“Among the most interesting cultural similarities was the historic development of intricately woven cloaks and robes, the Māori traditionally using flax (harakeke) interwoven with bird feathers and the Northwest Coast tribes weaving a blend of mountain-goat wool and cedar bark. For both, weaving and creation were serious and labour-intensive endeavours requiring skills that were passed on from generation to generation.”
Colleen Waata Urlich: “A vessel is a vessel in any context, but the use for which it was designed, the ceremonial or cultural context in which it was created, gives it a particular distinction. Customarily, clay had a specific geneology, and it is to this knowledge, ceremonial and traditional use that contemporary Māori clay workers have returned to give validity to a new art form within a traditionally non-ceramic culture.”
Excerpts from Manawa—Pacific Heartbeat
March 14 - April 4, 2015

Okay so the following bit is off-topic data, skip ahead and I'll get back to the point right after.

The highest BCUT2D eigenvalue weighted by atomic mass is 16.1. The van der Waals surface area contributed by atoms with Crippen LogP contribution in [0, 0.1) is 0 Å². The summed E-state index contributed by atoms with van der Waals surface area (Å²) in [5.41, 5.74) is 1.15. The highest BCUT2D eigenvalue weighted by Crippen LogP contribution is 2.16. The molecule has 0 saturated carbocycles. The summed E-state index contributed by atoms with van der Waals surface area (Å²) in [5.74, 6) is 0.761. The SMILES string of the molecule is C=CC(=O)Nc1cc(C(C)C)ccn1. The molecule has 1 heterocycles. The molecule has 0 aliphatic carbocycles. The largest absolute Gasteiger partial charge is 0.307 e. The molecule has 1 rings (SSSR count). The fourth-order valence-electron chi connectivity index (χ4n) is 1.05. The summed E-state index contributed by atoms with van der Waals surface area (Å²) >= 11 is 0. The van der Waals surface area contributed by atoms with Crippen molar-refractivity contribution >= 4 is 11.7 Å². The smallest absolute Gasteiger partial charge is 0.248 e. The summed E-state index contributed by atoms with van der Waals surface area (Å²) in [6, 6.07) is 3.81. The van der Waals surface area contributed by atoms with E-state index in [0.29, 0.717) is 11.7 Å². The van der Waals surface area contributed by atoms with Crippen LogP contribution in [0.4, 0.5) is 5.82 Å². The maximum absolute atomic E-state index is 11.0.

'Keewatin Women in Stone' celebrates the lives of two very different Nunavut artists from the Keewatin region north-west of the Hudsons Bay. Camille Iquilq (1963-2005) and Lucy Tasseor Tutsweetok (1934-2012) are representative of two generations and very different upbringings. Lucy was born on the land and experienced the nomadic and traditional way of life before settling in Arviat, whereas Camille was born and raised within the relative comfort of the community of Baker Lake. The collection is a selection of at least 30 stone sculptures from each artist, with pieces ranging from the early 1990s forward. The exhibition contrasts their individual styles yet highlights the same shared values with relationships and the strong bonds within the family.
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